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days they found him in the temple, sitting in the midst of the doctors of the law, both hearing them and asking them questions. And all that heard him were astonished at his understanding and his answers; and when they perceived how young he was, they were amazed. Then his mother said to him, "Son, why hast thou dealt thus with us? Behold, thy father and I have sought thee sorrowing." And he said unto them, "How is it that ye have been seeking me? Did ye not know that I must be at my Father's house?" But they understood not what he said to them.
Then he went down with them, and came to Nazareth, and was subject to them; but his mother kept all these sayings in her heart. And Jesus increased in wisdom and in stature, and in favour with God and man.
THE PREACHING OF JOHN, AND THE BAPTISM OF JESUS.
(Matt. iii. 1-17; Mark i. 1-11; Luke iii. 1-22; John i. 19-34, iii. 28.)
JOHN, the son of Zacharias and Elizabeth, is commonly called John the Baptist; for when he was grown up a man, he went through the country on the banks of the river Jordan, preaching to the people that they should repent and be baptized, for the remission of their sins.
Great multitudes went out, and, upon confessing their sins, were baptized by him in the river Jordan. And he exhorted them to abstain from all violence and injustice, and to bring forth fruits worthy of repentance; that is, to lead such holy lives as would shew that they had sincerely repented of all their sins.
As the people were in doubt whether John was the Messiah whom they were expecting or not, he declared that he was not the Messiah, but only his forerunner.
"I indeed baptize you with water," said he; "but one mightier than I cometh, the latchet of whose shoes I am not worthy to unloose; he shall baptize you with the Holy Spirit and with fire.”
The next day John saw Jesus coming to him, and said, "Behold the Lamb of God, which taketh away the sins of the world." Jesus came to be baptized by John, but John forbade him, saying, "I have need to be baptized by thee, and comest thou to me?" And Jesus answering, said unto him, "Suffer it to be so now, for thus it becometh us to fulfil all righteousness," that is," to comply with every appointment of God." Then John suffered him. And Jesus, when he was baptized, went up straightway out of the water, and lo, the heavens were opened unto him, and he saw the Spirit of God descending like a dove, and lighting upon him; and lo, a voice came from heaven, saying, "This is my beloved Son, with whom I am well pleased."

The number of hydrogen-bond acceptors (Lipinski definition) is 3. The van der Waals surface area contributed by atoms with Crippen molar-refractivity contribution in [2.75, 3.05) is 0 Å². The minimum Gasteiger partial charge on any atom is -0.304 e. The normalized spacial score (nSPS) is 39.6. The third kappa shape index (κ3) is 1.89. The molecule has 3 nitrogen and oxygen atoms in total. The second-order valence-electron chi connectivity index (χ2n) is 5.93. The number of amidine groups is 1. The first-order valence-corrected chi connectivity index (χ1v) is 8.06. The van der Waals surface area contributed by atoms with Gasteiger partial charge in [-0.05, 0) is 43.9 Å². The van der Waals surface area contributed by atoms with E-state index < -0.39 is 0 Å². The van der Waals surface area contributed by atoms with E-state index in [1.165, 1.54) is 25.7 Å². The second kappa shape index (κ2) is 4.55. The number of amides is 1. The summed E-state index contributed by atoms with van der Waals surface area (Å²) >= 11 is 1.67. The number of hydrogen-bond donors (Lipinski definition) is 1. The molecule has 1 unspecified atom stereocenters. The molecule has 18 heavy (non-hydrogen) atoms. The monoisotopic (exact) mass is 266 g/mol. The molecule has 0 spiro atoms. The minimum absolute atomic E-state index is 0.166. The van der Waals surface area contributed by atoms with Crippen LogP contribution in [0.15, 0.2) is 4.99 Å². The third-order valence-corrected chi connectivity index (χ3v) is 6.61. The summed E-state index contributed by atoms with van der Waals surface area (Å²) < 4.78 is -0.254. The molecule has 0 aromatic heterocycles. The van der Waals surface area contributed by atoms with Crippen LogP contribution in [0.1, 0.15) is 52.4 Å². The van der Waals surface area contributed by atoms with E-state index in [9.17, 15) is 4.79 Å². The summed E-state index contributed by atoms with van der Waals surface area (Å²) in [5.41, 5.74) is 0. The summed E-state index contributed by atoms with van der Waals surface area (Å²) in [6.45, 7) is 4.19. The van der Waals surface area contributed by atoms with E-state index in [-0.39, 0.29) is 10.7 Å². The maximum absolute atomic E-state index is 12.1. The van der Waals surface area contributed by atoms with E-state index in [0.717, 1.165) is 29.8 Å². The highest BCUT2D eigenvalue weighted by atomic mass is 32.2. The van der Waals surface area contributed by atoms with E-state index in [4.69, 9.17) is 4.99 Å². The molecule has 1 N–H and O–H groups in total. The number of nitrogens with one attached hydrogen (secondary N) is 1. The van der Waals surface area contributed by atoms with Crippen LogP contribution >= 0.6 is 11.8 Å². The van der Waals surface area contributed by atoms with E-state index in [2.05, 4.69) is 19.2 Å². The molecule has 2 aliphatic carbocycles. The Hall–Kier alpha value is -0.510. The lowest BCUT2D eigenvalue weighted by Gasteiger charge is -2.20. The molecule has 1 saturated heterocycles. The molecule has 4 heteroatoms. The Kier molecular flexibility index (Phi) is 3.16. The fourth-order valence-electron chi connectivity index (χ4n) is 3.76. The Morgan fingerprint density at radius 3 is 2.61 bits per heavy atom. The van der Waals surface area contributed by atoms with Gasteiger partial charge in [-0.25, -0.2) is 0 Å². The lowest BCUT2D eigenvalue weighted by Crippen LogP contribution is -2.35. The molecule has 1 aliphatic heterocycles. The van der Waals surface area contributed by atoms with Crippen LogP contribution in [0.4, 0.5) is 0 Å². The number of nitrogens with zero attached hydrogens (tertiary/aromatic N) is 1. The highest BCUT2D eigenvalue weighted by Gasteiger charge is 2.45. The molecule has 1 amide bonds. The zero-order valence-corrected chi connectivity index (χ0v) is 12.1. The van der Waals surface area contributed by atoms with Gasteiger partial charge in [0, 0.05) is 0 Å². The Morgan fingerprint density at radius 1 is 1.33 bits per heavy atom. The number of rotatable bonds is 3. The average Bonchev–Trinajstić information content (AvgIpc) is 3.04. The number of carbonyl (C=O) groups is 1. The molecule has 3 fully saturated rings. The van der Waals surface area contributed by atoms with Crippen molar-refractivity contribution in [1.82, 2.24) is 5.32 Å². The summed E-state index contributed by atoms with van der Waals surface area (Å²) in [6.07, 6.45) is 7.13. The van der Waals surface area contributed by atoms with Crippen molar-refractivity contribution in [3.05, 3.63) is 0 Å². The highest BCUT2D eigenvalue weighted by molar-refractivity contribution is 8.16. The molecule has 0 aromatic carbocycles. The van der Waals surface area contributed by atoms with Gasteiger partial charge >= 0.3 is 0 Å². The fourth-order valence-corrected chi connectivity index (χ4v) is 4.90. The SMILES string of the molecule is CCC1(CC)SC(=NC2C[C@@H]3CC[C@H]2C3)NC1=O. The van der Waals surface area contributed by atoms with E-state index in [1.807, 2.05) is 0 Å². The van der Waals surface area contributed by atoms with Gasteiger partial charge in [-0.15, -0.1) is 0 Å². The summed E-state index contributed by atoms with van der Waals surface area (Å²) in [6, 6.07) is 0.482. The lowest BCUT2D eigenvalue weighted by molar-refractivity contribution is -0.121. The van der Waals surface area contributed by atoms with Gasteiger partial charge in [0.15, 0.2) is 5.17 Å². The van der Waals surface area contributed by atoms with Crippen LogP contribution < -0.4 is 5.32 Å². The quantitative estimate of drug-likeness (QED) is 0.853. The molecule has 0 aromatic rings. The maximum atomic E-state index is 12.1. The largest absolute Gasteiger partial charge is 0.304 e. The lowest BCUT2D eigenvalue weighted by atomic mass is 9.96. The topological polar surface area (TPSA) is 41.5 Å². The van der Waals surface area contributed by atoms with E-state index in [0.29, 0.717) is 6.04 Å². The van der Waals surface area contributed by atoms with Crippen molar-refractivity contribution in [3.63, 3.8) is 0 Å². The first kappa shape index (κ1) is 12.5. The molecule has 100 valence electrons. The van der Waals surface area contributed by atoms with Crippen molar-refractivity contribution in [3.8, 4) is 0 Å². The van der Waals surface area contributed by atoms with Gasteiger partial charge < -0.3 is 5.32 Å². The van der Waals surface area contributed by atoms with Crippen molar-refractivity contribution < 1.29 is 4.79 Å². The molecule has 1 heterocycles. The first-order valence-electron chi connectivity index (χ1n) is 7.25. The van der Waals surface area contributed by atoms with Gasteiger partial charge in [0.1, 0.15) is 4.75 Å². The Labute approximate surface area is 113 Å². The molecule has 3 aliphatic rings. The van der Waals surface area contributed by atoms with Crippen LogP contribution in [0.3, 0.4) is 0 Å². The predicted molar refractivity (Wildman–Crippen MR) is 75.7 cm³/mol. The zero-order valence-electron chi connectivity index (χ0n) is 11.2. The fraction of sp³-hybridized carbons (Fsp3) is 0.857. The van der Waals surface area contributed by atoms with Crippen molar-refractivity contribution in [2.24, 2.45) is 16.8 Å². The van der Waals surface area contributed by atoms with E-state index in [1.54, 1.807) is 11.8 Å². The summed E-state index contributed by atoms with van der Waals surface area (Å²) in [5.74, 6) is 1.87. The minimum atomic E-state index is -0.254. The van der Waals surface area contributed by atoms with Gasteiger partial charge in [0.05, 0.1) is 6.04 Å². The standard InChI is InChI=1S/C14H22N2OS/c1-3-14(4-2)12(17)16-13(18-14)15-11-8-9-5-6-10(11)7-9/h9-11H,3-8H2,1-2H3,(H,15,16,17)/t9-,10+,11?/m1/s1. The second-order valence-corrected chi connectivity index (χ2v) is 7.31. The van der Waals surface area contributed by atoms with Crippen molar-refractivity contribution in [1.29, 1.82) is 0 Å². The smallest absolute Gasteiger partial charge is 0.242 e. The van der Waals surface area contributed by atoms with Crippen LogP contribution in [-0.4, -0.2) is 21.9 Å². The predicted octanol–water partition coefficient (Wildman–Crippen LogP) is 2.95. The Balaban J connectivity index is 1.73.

THE MARRIAGE-FEAST AT CANA.
(John ii. 1-11.)
OUR Lord Jesus Christ was about thirty years of age when he was baptized by John. In a few weeks after that time he began to preach the holy doctrines which had been taught him by God, and to try to turn men from the error of their ways. In order to prove that he had authority from God to preach to mankind, he performed many miracles, that is, such wonderful works as he could not have performed without divine aid. The first of these was wrought at Cana in Galilee. There was a marriage-feast, and the mother of Jesus was there; Jesus also and his disciples were invited to the feast. And when they wanted wine, the mother of Jesus saith unto him, "They have no wine." Jesus saith unto her, "Woman, what hast thou to do with me? My
Now there were set there six waterpots of stone, according to the Jewish custom of purifying, (Matt. xv. 2,) containing two or three firkins a-piece. Jesus saith unto them, "Fill the water-pots with water." And they filled them up to the brim. Then he saith unto them, "Draw out now, and bear to the governor of the feast." And they bare it.
When the governor of the feast had
Our Lord here gently reproves his mother for urging him to work a miracle before the proper time was come. The word which is translated woman, is a term of respect and esteem. Jesus used it when he saw his mother in great distress at the foot of the cross, and wished to comfort her, which he did by saying, "Woman, behold thy son !"
When many guests were expected, a governor of the feast was appointed, to take the trouble of entertaining them off the hands of the bridegroom.